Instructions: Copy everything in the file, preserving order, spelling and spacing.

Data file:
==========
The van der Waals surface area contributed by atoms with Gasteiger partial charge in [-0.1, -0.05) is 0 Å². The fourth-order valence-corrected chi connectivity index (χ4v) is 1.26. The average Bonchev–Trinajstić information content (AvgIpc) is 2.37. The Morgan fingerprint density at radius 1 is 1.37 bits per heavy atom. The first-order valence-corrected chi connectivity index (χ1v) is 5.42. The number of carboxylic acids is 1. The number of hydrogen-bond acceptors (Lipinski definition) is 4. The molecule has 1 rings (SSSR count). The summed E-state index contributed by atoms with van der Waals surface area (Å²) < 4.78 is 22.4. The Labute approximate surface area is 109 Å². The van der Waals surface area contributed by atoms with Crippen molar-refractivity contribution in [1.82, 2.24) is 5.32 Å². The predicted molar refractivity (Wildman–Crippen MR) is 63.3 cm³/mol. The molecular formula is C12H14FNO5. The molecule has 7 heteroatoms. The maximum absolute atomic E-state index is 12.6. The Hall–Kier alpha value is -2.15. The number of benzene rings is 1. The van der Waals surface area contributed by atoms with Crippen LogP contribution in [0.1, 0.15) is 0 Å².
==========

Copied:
The van der Waals surface area contributed by atoms with Gasteiger partial charge in [-0.1, -0.05) is 0 Å². The fourth-order valence-corrected chi connectivity index (χ4v) is 1.26. The average Bonchev–Trinajstić information content (AvgIpc) is 2.37. The Morgan fingerprint density at radius 1 is 1.37 bits per heavy atom. The first-order valence-corrected chi connectivity index (χ1v) is 5.42. The number of carboxylic acids is 1. The number of hydrogen-bond acceptors (Lipinski definition) is 4. The molecule has 1 rings (SSSR count). The summed E-state index contributed by atoms with van der Waals surface area (Å²) < 4.78 is 22.4. The Labute approximate surface area is 109 Å². The van der Waals surface area contributed by atoms with Crippen molar-refractivity contribution in [1.82, 2.24) is 5.32 Å². The predicted molar refractivity (Wildman–Crippen MR) is 63.3 cm³/mol. The molecular formula is C12H14FNO5. The molecule has 7 heteroatoms. The maximum absolute atomic E-state index is 12.6. The Hall–Kier alpha value is -2.15. The number of benzene rings is 1. The van der Waals surface area contributed by atoms with Crippen LogP contribution in [0.1, 0.15) is 0 Å².